The author is upfront about the interconnected impacts of nature and nurture, clearly demonstrating what effects are strictly biological, which ones are socially driven, and how differing combinations of nature & nurture can produce radically different results. The section on the impacts on fetal/infant brain development reminded me of The Crazy Makers: How the Food Industry Is Destroying Our Brains and Harming Our Children in that it shows you the biological impacts of social choices, which was fascinating and extremely well done.
I think this book should be required reading for parents, teachers, and the law enforcement/justice systems en masse - while Raine never claims to have all the answers, his insights are invaluable and will change the way you look at violence and crime. This was a pleasure to read, and I will look for more by this author in the future.
After 28 years working in law enforcement, I believe that Raine's work is groundbreaking and necessary, but over time - the reality of the models will edge back to the center - namely that nature and nurture both play a part in criminality.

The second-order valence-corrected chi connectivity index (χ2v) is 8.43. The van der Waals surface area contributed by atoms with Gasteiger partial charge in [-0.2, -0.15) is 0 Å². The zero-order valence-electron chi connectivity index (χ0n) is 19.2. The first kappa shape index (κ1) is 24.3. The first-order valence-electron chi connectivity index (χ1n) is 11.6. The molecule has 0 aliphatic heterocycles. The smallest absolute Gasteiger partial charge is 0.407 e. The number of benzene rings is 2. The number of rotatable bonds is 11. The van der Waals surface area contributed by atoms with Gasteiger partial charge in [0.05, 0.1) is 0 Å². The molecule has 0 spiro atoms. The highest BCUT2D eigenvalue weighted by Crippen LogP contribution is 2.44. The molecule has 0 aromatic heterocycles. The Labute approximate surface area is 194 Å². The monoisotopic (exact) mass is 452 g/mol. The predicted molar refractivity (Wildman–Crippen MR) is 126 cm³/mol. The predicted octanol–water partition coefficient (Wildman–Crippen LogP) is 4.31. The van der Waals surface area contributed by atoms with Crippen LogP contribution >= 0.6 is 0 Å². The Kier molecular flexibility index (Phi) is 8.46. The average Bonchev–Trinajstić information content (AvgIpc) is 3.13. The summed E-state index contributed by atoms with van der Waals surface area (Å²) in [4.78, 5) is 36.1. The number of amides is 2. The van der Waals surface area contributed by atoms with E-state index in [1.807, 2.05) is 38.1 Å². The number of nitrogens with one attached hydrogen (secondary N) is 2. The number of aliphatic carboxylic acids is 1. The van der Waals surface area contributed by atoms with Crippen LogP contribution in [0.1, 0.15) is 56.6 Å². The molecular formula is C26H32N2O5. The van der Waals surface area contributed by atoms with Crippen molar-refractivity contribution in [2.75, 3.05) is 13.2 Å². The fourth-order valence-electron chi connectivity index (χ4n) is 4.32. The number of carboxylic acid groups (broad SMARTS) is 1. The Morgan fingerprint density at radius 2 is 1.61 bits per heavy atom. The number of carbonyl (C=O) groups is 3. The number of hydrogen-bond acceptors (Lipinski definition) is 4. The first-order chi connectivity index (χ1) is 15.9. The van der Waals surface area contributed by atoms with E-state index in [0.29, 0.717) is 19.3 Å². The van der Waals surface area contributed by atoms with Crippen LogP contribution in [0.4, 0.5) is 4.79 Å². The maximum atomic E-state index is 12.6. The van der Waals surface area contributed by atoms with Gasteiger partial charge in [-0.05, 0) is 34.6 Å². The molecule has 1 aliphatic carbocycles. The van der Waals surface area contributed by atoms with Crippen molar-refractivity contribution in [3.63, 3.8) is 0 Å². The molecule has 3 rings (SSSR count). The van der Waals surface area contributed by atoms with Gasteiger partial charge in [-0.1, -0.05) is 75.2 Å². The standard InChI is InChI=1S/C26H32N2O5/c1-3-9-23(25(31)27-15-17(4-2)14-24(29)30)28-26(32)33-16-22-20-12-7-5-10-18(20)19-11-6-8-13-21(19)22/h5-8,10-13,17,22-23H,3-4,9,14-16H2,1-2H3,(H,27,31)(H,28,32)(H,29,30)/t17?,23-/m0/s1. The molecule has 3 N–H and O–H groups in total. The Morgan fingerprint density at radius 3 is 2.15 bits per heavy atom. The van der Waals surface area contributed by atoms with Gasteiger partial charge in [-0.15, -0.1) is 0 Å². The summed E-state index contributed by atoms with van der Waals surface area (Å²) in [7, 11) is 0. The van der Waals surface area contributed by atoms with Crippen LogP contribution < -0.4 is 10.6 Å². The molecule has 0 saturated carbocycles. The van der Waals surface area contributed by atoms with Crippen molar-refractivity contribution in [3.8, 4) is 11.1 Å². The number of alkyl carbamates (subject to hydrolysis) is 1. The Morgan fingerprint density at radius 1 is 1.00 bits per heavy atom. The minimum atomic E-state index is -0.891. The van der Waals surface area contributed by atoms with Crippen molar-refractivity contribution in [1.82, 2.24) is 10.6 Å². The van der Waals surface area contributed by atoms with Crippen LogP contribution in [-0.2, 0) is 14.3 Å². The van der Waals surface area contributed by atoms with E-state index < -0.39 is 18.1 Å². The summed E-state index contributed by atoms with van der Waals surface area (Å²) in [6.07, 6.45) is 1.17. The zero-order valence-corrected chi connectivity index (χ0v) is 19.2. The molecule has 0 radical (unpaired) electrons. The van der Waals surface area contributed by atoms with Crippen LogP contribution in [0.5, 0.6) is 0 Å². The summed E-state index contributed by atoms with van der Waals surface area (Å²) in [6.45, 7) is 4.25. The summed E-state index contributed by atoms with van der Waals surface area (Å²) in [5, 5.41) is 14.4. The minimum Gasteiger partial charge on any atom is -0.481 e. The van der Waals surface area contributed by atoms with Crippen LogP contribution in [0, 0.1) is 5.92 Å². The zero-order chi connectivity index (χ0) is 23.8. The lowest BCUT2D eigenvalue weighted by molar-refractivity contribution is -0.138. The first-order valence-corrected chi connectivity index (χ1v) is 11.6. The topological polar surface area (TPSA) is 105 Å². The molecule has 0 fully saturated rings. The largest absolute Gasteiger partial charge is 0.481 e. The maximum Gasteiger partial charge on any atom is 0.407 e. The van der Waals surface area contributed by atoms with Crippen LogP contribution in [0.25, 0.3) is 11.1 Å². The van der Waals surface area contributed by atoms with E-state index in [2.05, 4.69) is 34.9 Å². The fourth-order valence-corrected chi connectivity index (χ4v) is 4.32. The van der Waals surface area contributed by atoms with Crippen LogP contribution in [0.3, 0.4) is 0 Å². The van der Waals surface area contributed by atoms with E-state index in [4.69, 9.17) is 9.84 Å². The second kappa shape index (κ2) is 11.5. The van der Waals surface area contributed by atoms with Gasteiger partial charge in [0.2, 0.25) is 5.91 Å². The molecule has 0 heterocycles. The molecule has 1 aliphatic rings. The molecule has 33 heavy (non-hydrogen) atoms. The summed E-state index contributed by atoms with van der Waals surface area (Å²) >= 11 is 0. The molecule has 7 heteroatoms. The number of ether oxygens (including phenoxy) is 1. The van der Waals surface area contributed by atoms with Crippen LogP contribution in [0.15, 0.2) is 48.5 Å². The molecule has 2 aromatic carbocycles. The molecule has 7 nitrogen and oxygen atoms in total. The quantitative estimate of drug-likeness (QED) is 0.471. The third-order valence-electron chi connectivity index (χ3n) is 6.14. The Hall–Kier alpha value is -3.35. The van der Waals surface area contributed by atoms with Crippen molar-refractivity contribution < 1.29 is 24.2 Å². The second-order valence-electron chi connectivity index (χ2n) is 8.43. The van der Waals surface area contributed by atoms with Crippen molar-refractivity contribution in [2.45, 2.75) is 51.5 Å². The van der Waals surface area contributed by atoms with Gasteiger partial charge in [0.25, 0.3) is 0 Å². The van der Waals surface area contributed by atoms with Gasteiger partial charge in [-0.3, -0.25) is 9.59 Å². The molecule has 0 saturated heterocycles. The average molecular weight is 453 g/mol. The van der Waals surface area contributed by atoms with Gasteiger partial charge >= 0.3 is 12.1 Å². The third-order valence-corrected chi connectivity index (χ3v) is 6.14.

I believe this book would be good for folks in law enforcement, criminology, neuropsychology, and lay persons who want to be able to have a grasp on the current issues. After reading this book, I would recommend you visit 'The Science of Evil' by Simon Baron-Cohen for an alternate take on the issue.
All the best,
The author, Adrian Raine, is a well published professor at Penn University in criminology and psychology. His latest book, while helpful to the professional, is designed to present to the layperson the latest findings in the biology of crime. Most chapters begin with a true story of murderers, or rapists, etc., but whose behavior is often bizarre enough to both disgust and make one curious as to what was causing their criminal behavior. He proceeds in each chapter to dissect the criminal's behavior and place it in context of his biological process and the resulting crime.
Raine is at his writing best and most informative when he stays to the clinical task of helping the reader understand the neurological system. His explanations are clear and he treats his readers with respect on a difficult subject for many of us.